Reaching the Sandy Shore

Reaching the Sandy Shore

Fighting negative self-talk is a common issue. The big lie for me is, if my faith in God was strong enough, then I wouldn’t be sad or angry or depressed. But these thoughts don’t line up with what the Bible says about lamenting.

A lament is a passionate expression of grief or sorrow. In an article on, author Jessica Brodie explains, “Lament psalms teach us that it’s never wrong to cry out to God. God hears us in our pain and welcomes us close. As we see in Matthew 27:46 and Mark 15:34, even Jesus, dying on the cross, expressed his own anguish in lament when he echoed these words from Psalm 22:1, “My God, My God, why have you abandoned me?” God is strong enough to handle our questions, our anger, and our doubt. God loves us deeply—and He is always there. We are not alone.”

I realize many of the feelings I have experienced over the last three years are based on grief. Grief can take many forms: the death of family members, changes in relationships, retirement, moving, and leaving a church family. Doing all of this in a brief span of time can feel overwhelming.

In my last post, I described how the waves of grief, one grief after another, washed in and out of my life. I felt afloat and isolated in a great expanse.
I imagined grief like a vast ocean and I was enduring waves of great highs and terrifying lows.

Sailing through the storms of life is hard, but God is there. By staying connected to God, I found the direction I needed. My counselor’s fresh perspective helps me navigate around the reefs of negative self-talk I had formed over the years.

Feeling like I have reached the sandy shore, I am more confident. God is my safe harbor. I did not sink. I survived because God’s promises kept me afloat through the storms. He will do the same for you!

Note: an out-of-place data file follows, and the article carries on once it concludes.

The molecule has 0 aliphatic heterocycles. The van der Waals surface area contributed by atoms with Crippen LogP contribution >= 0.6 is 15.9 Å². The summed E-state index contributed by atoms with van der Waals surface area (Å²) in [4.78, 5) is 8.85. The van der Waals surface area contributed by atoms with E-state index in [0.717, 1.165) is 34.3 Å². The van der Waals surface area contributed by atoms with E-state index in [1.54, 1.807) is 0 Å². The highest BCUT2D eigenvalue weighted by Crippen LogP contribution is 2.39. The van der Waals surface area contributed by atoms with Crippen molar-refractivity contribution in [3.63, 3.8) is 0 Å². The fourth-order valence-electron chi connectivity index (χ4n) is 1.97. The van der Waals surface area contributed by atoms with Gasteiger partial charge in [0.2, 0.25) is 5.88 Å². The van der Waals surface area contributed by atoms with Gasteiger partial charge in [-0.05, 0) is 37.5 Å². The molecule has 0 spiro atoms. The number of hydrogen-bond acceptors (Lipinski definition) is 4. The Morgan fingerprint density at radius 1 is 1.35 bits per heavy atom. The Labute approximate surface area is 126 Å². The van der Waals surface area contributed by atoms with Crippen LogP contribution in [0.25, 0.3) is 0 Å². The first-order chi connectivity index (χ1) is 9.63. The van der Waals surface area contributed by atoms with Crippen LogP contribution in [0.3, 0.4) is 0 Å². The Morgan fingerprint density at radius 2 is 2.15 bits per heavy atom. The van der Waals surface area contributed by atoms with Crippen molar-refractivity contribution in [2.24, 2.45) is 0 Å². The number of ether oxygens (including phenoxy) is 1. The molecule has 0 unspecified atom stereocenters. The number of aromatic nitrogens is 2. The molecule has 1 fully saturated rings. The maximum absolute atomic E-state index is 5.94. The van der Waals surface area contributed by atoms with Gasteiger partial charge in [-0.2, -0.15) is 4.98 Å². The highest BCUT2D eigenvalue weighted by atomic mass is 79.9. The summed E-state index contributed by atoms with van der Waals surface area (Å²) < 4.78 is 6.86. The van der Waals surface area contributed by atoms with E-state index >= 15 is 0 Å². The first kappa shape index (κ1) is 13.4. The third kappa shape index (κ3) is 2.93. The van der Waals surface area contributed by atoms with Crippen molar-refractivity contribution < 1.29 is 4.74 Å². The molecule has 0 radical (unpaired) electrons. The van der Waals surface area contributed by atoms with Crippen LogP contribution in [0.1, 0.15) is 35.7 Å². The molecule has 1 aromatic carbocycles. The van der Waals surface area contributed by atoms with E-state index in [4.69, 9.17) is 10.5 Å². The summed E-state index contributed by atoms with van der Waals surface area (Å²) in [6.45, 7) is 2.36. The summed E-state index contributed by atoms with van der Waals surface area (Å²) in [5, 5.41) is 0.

I’m tired of all this—so tired. My bed has been floating forty days and nights on the flood of my tears. My mattress is soaked, soggy with tears. The sockets of my eyes are black holes; nearly blind, I squint and grope.
Get out of here, you Devil’s crew: at last God has heard my sobs. My requests have all been granted, my prayers are answered. Cowards, my enemies disappear. Disgraced, they turn tail and run.

Psalms 6:6-10 MSG

I’ll never forget the trouble, the utter lostness, the taste of ashes, the poison I’ve swallowed. I remember it all—oh, how well I remember—the feeling of hitting the bottom.

But there’s one other thing I remember, and remembering, I keep a grip on hope: God’s loyal love couldn’t have run out, his merciful love couldn’t have dried up. They’re created new every morning. How great your faithfulness! I’m sticking with God (I say it over and over). He’s all I’ve got left.

God proves to be good to the man who passionately waits, to the woman who diligently seeks. It’s a good thing to quietly hope, quietly hope for help from God. It’s a good thing when you’re young to stick it out through the hard times.

Lamentations 3:19-27 NLT

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